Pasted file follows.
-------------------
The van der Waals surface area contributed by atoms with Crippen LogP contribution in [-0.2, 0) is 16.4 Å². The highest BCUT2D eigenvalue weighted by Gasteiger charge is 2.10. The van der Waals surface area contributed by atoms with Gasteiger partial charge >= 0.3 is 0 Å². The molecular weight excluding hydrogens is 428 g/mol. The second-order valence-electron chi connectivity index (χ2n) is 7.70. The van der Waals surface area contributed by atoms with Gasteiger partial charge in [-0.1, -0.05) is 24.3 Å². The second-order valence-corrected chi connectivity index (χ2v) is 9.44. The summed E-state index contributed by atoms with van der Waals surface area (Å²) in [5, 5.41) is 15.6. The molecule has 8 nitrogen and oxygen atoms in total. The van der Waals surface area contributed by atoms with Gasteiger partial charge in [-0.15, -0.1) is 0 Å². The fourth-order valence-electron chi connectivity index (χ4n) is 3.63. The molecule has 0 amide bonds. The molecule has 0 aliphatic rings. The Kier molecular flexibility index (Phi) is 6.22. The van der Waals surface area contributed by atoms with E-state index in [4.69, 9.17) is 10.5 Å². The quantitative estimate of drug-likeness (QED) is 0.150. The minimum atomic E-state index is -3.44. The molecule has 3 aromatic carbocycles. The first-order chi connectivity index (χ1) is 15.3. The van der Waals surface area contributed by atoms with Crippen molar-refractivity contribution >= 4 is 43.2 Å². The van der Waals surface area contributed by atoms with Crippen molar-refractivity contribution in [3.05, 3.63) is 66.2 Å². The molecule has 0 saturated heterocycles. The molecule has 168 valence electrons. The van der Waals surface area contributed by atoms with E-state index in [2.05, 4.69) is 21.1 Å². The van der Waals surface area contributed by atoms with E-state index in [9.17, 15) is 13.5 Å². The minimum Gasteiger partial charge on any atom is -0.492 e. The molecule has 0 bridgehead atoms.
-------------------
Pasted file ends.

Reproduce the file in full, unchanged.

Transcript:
The van der Waals surface area contributed by atoms with Crippen LogP contribution in [-0.2, 0) is 16.4 Å². The highest BCUT2D eigenvalue weighted by Gasteiger charge is 2.10. The van der Waals surface area contributed by atoms with Gasteiger partial charge >= 0.3 is 0 Å². The molecular weight excluding hydrogens is 428 g/mol. The second-order valence-electron chi connectivity index (χ2n) is 7.70. The van der Waals surface area contributed by atoms with Gasteiger partial charge in [-0.1, -0.05) is 24.3 Å². The second-order valence-corrected chi connectivity index (χ2v) is 9.44. The summed E-state index contributed by atoms with van der Waals surface area (Å²) in [5, 5.41) is 15.6. The molecule has 8 nitrogen and oxygen atoms in total. The van der Waals surface area contributed by atoms with Gasteiger partial charge in [-0.15, -0.1) is 0 Å². The fourth-order valence-electron chi connectivity index (χ4n) is 3.63. The molecule has 0 amide bonds. The molecule has 0 aliphatic rings. The Kier molecular flexibility index (Phi) is 6.22. The van der Waals surface area contributed by atoms with E-state index in [4.69, 9.17) is 10.5 Å². The quantitative estimate of drug-likeness (QED) is 0.150. The minimum atomic E-state index is -3.44. The molecule has 3 aromatic carbocycles. The first-order chi connectivity index (χ1) is 15.3. The van der Waals surface area contributed by atoms with Crippen molar-refractivity contribution >= 4 is 43.2 Å². The van der Waals surface area contributed by atoms with Crippen molar-refractivity contribution in [3.05, 3.63) is 66.2 Å². The molecule has 0 saturated heterocycles. The molecule has 168 valence electrons. The van der Waals surface area contributed by atoms with E-state index in [2.05, 4.69) is 21.1 Å². The van der Waals surface area contributed by atoms with E-state index in [9.17, 15) is 13.5 Å². The minimum Gasteiger partial charge on any atom is -0.492 e. The molecule has 0 bridgehead atoms.